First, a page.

Earlier this week, the government published the details of expenses claimed by Members of Parliament.
Plenty has been talked about during the past few months in relation to MPsâ€™ expenses, not the least of which has been the ongoing scoop by The Daily Telegraph in exposing some truly extraordinary behaviours by our elected representatives (the latest chapter of which published today concerns â€œerrorsâ€ by over 50 MPs in allegedly over-claiming council tax).
So I was glancing through the receipts for expenses claimed by John Redwood, the Member of Parliament for my constituency (Wokingham) now that theyâ€™re online. Well, some of them, many with huge chunks blacked out (click the small image above to see the complete one and youâ€™ll see what I mean).
Much of it is mundane, the kind of thing youâ€™d expect to see in business, too, relating to the day-to-day incidentals in running your business. Stationary costs, staff expenses, mobile phone bills, that sort of thing.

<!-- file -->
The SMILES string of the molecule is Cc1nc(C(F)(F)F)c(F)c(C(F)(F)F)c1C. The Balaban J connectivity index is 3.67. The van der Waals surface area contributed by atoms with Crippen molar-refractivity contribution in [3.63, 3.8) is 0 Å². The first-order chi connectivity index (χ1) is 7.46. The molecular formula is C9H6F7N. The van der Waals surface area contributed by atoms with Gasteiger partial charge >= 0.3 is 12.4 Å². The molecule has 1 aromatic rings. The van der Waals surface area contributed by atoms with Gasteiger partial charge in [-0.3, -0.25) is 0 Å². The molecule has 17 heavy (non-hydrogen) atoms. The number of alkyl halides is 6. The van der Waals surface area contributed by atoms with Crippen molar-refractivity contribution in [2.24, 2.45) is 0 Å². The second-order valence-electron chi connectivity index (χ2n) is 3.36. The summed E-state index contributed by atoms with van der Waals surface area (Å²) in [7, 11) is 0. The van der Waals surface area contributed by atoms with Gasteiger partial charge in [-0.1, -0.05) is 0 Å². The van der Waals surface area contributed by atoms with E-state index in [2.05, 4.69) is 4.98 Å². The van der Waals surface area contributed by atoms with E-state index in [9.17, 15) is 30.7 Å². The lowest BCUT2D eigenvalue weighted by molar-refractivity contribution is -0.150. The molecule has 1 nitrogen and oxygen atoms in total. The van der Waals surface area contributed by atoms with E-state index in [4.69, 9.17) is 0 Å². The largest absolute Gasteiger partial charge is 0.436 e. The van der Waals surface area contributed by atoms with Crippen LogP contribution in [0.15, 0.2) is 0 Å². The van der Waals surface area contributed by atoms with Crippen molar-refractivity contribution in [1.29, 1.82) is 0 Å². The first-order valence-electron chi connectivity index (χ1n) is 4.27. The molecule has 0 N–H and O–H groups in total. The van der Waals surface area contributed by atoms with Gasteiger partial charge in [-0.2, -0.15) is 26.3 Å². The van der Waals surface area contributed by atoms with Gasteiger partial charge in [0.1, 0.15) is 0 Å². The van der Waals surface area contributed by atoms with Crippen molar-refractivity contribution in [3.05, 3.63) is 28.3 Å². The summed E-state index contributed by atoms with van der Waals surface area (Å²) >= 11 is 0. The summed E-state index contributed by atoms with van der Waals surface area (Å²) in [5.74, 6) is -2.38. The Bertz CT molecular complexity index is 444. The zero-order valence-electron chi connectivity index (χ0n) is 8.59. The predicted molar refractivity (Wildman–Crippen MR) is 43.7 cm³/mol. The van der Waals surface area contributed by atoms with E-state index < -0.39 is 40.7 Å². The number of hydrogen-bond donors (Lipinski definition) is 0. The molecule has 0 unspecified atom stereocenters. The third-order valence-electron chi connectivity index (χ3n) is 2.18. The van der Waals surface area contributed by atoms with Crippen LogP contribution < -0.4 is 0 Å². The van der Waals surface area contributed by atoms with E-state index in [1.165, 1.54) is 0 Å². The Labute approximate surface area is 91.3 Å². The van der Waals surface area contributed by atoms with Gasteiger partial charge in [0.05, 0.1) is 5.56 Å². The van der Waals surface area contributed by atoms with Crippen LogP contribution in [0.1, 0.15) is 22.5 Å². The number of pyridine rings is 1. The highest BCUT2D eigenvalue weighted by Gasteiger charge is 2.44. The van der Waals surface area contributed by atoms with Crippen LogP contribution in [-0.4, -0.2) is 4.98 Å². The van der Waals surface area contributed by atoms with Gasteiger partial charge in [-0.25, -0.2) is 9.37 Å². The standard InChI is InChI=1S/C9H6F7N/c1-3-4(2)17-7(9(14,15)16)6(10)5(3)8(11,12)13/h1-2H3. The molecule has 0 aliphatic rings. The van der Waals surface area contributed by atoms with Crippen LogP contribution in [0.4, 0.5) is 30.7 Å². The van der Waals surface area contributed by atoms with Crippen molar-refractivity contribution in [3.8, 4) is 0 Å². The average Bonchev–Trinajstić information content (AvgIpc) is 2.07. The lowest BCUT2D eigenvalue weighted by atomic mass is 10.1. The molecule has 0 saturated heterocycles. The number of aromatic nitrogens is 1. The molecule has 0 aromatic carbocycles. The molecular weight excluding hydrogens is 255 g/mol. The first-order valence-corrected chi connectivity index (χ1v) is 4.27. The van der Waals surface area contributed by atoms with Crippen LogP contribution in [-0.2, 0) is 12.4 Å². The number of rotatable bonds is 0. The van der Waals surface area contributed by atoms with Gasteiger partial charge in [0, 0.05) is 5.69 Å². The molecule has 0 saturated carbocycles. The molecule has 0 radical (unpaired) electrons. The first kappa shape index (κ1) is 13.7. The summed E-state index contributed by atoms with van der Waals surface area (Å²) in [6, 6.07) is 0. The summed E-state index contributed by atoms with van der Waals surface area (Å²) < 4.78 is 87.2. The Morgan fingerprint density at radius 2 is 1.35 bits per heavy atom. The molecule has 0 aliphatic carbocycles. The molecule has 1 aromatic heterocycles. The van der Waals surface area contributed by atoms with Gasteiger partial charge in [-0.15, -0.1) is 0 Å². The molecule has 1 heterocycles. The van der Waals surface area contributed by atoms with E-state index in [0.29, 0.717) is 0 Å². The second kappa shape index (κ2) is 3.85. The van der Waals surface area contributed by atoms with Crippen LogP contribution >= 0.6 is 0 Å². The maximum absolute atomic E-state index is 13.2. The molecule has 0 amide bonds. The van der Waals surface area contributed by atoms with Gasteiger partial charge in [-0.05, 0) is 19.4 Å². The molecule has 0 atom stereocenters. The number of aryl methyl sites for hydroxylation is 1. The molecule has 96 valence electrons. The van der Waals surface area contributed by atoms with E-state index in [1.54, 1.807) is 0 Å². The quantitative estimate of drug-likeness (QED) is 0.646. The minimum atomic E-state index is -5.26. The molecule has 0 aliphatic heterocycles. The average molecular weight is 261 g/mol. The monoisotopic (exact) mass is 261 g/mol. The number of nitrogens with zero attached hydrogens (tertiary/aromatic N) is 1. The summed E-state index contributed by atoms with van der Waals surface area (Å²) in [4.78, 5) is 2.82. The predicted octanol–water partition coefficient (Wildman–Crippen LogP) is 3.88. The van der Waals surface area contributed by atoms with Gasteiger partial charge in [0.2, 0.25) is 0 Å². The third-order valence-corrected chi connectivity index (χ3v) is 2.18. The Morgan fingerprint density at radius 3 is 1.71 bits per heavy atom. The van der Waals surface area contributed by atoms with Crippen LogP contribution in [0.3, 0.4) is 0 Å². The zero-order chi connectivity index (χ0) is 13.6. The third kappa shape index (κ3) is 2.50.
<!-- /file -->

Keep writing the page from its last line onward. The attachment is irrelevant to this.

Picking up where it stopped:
One in particular caught my eye â€“ newspapers. One of the receipts (the image snip above) is for the cost of newspapers delivered to the MPâ€™s office in a certain period last year. The claim amounts to Â£91.50.
Why not cancel all of that and get your newspaper content online, Mr Redwood? Assuming you subscribe to all those papers fro research purposes, your researchers will find it a great deal more effective to have access to digital content rather than the stuff of dead trees.
And itâ€™s very much in keeping with some of the ideas for Digital Britain.
Thatâ€™s what I do. I donâ€™t buy newspapers except on Saturdays when itâ€™s usually the Telegraph and sometimes the Guardian â€“ itâ€™s recreational reading and the supplements keep me going all week.
Â£91.50 is not a huge amount in itself but it adds up when you look at that type of cost every week in a year. Then imagine many of the other 646 MPs with similar claims (a potential cost of Â£3 million in a year).
Giving this up is a small deed. Yet isnâ€™t trust often about small deeds?